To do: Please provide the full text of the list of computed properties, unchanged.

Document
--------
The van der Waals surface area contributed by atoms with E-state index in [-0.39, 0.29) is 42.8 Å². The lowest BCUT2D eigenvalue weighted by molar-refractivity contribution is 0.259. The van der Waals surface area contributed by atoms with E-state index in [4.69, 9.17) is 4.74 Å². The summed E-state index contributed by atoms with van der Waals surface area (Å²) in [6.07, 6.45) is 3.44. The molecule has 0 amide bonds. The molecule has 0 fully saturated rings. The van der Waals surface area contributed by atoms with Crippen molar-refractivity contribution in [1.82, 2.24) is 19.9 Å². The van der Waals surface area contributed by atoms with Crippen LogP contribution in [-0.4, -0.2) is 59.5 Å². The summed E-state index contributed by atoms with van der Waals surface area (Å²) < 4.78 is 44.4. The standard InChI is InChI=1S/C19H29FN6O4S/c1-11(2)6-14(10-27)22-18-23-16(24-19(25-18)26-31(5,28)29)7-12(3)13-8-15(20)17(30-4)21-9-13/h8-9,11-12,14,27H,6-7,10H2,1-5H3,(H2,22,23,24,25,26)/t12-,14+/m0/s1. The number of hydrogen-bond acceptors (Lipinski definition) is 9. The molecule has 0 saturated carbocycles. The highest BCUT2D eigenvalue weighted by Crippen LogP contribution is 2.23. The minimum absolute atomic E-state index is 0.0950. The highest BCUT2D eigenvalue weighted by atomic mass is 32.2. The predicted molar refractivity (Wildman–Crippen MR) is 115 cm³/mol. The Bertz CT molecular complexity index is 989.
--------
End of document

The van der Waals surface area contributed by atoms with E-state index in [-0.39, 0.29) is 42.8 Å². The lowest BCUT2D eigenvalue weighted by molar-refractivity contribution is 0.259. The van der Waals surface area contributed by atoms with E-state index in [4.69, 9.17) is 4.74 Å². The summed E-state index contributed by atoms with van der Waals surface area (Å²) in [6.07, 6.45) is 3.44. The molecule has 0 amide bonds. The molecule has 0 fully saturated rings. The van der Waals surface area contributed by atoms with Crippen molar-refractivity contribution in [1.82, 2.24) is 19.9 Å². The van der Waals surface area contributed by atoms with Crippen LogP contribution in [-0.4, -0.2) is 59.5 Å². The summed E-state index contributed by atoms with van der Waals surface area (Å²) < 4.78 is 44.4. The standard InChI is InChI=1S/C19H29FN6O4S/c1-11(2)6-14(10-27)22-18-23-16(24-19(25-18)26-31(5,28)29)7-12(3)13-8-15(20)17(30-4)21-9-13/h8-9,11-12,14,27H,6-7,10H2,1-5H3,(H2,22,23,24,25,26)/t12-,14+/m0/s1. The number of hydrogen-bond acceptors (Lipinski definition) is 9. The molecule has 0 saturated carbocycles. The highest BCUT2D eigenvalue weighted by Crippen LogP contribution is 2.23. The minimum absolute atomic E-state index is 0.0950. The highest BCUT2D eigenvalue weighted by atomic mass is 32.2. The predicted molar refractivity (Wildman–Crippen MR) is 115 cm³/mol. The Bertz CT molecular complexity index is 989.